Billy was born deaf into a hearing family. He was raised inside its fiercely idiosyncratic and politically incorrect cocoon. He has adapted brilliantly to his family's unconventional ways, but they've never bothered to return the favor. It's not until he meets Sylvia, a young woman on the brink of deafness, that he finally understands what it means to be understood.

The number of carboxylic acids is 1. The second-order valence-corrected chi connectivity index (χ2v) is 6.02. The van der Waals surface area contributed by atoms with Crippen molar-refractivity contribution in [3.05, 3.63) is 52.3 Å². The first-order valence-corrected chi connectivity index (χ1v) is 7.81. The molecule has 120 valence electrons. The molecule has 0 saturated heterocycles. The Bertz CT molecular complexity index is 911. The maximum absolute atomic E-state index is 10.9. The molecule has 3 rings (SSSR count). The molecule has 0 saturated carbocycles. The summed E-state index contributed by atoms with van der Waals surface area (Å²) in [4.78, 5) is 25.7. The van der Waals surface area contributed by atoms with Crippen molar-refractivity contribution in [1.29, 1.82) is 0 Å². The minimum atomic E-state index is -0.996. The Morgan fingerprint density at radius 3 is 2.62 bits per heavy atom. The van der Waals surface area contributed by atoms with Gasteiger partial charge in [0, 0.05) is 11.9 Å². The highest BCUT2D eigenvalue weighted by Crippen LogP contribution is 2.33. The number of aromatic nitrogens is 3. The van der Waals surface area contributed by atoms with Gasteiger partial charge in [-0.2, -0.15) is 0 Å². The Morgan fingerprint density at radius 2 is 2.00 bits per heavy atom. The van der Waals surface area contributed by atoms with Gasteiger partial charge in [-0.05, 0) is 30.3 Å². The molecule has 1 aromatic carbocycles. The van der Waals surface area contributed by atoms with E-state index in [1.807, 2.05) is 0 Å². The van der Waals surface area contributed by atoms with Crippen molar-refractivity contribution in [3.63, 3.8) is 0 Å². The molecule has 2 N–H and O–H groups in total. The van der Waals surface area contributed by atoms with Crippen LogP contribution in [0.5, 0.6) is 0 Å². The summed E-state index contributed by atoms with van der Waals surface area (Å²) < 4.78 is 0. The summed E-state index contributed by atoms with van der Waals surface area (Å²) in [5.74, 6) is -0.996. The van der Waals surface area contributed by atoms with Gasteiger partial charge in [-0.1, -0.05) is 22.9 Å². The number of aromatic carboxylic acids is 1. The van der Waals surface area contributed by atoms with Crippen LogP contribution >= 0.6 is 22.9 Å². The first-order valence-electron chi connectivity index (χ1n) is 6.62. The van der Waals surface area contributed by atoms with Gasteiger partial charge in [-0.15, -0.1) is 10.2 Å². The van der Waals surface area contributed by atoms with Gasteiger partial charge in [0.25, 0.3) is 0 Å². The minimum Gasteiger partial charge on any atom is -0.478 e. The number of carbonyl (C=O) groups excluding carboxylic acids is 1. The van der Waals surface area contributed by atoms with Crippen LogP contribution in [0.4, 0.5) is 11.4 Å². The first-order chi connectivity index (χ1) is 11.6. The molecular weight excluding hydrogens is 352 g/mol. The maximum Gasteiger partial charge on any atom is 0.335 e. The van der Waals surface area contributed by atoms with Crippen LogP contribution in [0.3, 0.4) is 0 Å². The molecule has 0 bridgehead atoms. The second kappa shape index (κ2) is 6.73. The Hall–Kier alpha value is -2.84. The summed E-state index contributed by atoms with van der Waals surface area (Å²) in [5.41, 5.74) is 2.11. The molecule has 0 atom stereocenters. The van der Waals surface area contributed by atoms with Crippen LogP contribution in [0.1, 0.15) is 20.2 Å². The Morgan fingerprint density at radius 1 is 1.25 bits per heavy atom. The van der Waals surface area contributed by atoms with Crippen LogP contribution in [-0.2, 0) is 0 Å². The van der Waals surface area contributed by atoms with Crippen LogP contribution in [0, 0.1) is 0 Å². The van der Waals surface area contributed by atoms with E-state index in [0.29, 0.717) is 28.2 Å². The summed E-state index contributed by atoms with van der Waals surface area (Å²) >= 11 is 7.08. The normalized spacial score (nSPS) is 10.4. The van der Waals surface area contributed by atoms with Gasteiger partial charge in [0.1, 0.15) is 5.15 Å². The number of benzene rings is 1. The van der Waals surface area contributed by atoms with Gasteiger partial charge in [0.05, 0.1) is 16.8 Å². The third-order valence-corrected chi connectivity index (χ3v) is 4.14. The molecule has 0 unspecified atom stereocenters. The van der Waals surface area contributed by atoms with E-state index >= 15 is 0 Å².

"…subtle and scintillating…Raine shrewdly builds [a] dense canopy of sound around Billy's silence, in order to make the narrative of his oppressive solitude and his subsequent liberation from it more than just a problem play about the hearing-impaired. TRIBES is as much about the tyranny of language as it is about the misery of not being able to hear it." —The New Yorker. "A smart, lively…play that asks us to hear how we hear, in silence as well as in speech." —NY Times. "There's so much going on in…TRIBES that it's almost overwhelming: intellect and sentiment, love and cruelty, witty zingers and biting put-downs. But in Nina Raine's dazzling play, too much is a good thing." —NY Post. "…bright and boldly provocative drama." —Associated Press. "What a pleasure it is to encounter Nina Raine's distinctive comedy-drama TRIBES. This story of what happens to a fiercely intellectual, relentlessly competitive, 'conventionally unconventional' (as one character puts it) English family when its youngest member, the sweet-natured Billy, who is deaf, steps into his maturity is ruthlessly unsentimental and well observed." —BackStage. "TRIBES made me excited about New York theatre again; I haven't been this knocked out by a play in a long time." —NYTheatre.com.